The Raft by S. A. Bodeen

The Raft

Robie is an experienced traveler. She’s taken the flight from Honolulu to the Midway Atoll, a group of Pacific islands where her parents live, many times. When she has to get to Midway in a hurry after a visit with her aunt in Hawaii, she gets on the next cargo flight at the last minute. She knows the pilot, but on this flight, there’s a new co-pilot named Max. All systems are go until a storm hits during the flight. The only passenger, Robie doesn’t panic until the engine suddenly cuts out and Max shouts at her to put on a life jacket. They are over miles of Pacific Ocean. She sees Max struggle with a raft. 

And then . . . she’s in the water. Fighting for her life. Max pulls her onto the raft, and that’s when the real terror begins. They have no water. Their only food is a bag of Skittles. There are sharks. There is an island. But there’s no sign of help on the way.

Source: Library

Okay, so Robie decides at the last minute to take a flight from Honolulu to her home on Midway Atoll, but no one knows that she’s going and because it’s last minute, she’s not on the manifest.  Then the plane goes down and she’s saved by Max, the co-pilot, and they are adrift on a raft for several days in the middle of the Pacific Ocean.  It’s a pretty terrifying concept, ending up on a deserted island after some kind of accident, with no hope for rescue.  It’s definitely something that sounds more intriguing in an abstract way (…what would I bring with me on a deserted island), but I would not want to experience.  I wouldn’t want to live on a deserted island even if there was a luxurious cabin and internet and people knew where I was.

Anyway, Robie is your typical self-centered fifteen year old who thinks she can get away with staying by herself in Hawaii when her aunt is unexpectantly called away, but something happens and she decides to go home. This is not your typical YA book, so I don’t know how to review it.  I kind of thought, going in, that it would be somewhat like the adult book On The Island by Tracey Garvis-Graves, which follows a teen boy and his adult tutor to a deserted island after a plane crash, but it was nothing like this.  The Raft sticks very close to Robie, her thoughts, her actions, her feelings.  It’s almost stream of consciousness.  Because of the wreck and because she and Max do not have water or food, she slowly becomes sicker and less reliable as a narrator because we don’t know if what she’s seeing and feeling is actually happening.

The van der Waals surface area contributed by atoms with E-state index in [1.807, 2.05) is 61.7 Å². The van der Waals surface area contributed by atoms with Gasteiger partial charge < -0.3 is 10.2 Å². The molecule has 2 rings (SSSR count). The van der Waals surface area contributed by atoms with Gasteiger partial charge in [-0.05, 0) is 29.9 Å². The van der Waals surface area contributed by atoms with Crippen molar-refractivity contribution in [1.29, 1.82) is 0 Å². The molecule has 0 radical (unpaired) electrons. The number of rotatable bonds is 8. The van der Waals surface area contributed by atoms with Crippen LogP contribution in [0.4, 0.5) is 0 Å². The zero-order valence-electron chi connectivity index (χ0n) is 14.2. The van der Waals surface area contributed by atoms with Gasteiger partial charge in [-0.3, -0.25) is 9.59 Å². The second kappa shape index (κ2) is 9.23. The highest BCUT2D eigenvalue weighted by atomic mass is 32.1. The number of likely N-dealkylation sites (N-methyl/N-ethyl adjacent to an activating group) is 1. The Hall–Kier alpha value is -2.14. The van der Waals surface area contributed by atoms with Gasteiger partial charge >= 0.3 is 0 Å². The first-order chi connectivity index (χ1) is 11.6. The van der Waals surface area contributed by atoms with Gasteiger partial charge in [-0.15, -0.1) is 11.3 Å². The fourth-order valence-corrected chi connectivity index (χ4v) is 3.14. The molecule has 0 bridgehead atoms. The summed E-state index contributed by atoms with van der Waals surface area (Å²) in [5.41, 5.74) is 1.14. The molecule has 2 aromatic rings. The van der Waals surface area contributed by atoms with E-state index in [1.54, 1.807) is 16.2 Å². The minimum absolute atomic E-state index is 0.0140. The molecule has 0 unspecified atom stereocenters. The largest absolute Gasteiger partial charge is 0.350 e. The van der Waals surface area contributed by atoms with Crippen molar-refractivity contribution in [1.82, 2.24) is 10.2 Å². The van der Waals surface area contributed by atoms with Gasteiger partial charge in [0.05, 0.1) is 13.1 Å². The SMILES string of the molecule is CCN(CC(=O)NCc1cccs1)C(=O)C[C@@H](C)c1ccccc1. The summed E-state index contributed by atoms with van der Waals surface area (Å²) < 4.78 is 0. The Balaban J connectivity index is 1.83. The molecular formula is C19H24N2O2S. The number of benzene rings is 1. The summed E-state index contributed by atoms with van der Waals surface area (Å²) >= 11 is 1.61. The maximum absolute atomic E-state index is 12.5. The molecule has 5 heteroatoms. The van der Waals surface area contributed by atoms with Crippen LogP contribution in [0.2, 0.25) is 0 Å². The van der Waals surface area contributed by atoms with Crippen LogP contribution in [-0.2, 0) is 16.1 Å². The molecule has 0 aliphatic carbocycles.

Because Robie was raised on an island in the same general area, she has an unexpectedly large store of knowledge about the animals and birds and other things that a random person would not.  This helps her, of course, but I think that, as a random person, I would prefer not to know all the different animals that would most likely be stalking me in the water and the air.  It’s a very fast moving book, but not a lot actually happens.  I sort of (I think) figured out fairly early on one of the plot devices, but it was still handled pretty effectively…until the end. Which I’m still kind of reeling from. So…it is definitely sticking in my head.  If you want something a little different than the typical YA melodrama, this is definitely a palate cleanser.



3 thoughts on “The Raft by S. A. Bodeen

  1. The Story Stork (@StoryStork) October 10, 2013 at 10:12 am Reply

    This sounds like an intriguing book. Was it compelling to be in the stream of consciousness, or did you wish we had a more reliable narrator?

    • Daphne October 10, 2013 at 3:41 pm Reply

      I felt that the narrative device was effective. it did not bother me, but you realize halfway through that just maybe, because of the crash and the subsequent days adrift on the ocean without food or water, that something may be slightly off.

  2. […] The Raft by S. A. Bodeen […]

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